Kanawha Black

If you follow this site and my writings (you’re not the only one as I’m kind of a big deal), you might be asking yourself why a folk metal album is getting the review treatment from me. Instead, you should immediately be thinking the subject of this review is entirely worth your attention. It’s been a long time since Nechochwen released the excellent Heart of Akamon and damn it if Kanawha Black wasn’t entirely worth the wait.

There’s no lengthy intro, no fooling around, just an immediate riff with the title track “Kanawha Black.” What sticks out to me instantly is the production. Heart of Akamon wasn’t bad but could have used some cleaning up. The pristine yet somehow still a little DIY-sounding master here is excellent. This track has several tempo changes, including that driving main riff, a clean chorus, a blast beat-driven black metal section, and a bridge including the chorus lyrics, but a different melody.

With an infectious opener as described, the next track, “The Murky Deep,” could be considered a bit of a momentum killer with its clean-picked guitars. It’s not entirely instrumental, though, despite seeming that way for the first half. I’m not sure I would have made the same decision, but I’ve also never written an album as engaging and engrossing as Kanawha Black, so Nechochwen wins this round.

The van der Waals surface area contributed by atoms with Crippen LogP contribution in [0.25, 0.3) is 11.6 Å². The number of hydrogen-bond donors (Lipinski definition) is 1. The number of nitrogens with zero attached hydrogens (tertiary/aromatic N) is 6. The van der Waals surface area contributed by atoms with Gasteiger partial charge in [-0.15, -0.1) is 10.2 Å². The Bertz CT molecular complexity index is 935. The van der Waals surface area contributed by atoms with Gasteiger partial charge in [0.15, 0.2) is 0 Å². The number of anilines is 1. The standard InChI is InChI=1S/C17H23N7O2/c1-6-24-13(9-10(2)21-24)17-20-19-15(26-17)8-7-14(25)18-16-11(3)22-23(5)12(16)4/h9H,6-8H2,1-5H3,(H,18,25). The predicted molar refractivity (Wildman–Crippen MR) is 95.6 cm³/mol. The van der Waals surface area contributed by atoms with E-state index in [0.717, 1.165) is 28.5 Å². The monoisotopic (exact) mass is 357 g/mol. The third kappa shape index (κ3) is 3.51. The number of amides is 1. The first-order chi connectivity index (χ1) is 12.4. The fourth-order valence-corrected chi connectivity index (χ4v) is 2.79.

They also immediately pick up with the next thoroughly engaging track, “I Can Die but Once.” This is where they lean into the folk elements of their sound as there are multiple clean guitar passages and quiet parts. Excellent clean vocals are also prevalent. Not surprisingly, this track has the feel of one of Panopticon’s lighter ones. It’s the campfire song of the bunch.

One of this album’s best attributes is the balance between driving, heavy riffs and clean, introspective, quiet moments. I mentioned Panopticon previously and if you’ve never heard Nechochwen, that comparison is a good place to begin. Before the final two tracks is the over 7-minute “Visions, Dreams, and Signs,” which is the perfect encapsulation of this. Not only is it one of the heavier tracks, but it has some somber, quieter moments within, creating that juxtaposition. The clean, almost chanted vocals really add to the atmosphere.

“Generations of War,” track 6, is one hell of a closer, with its repeated refrain of “when every stand is the last” on top of a driving riff. The only problem is that it’s not the final track. That fadeout at the end hammers home that it is, but “Across the Divide” starts. If it weren’t a great track and/or the album was longer, this would qualify as a misstep. Fortunately for the duo of Nechochwen, it is not.

This is not only my favorite folk metal album of the year so far, but one of my favorite releases altogether. Call it a small amount of bias since I am still relatively close geographically to where these guys create their masterpieces, but I’m sure my opinion will be validated when many other reviews start to trickle in and others who are far more into this folk metal sub-genre agree with me. You owe it to yourself and Nechochwen to give this album a go. It may just end up on your list, too.

[Visit the band's website]
Written by J Mays
April 26th, 2022


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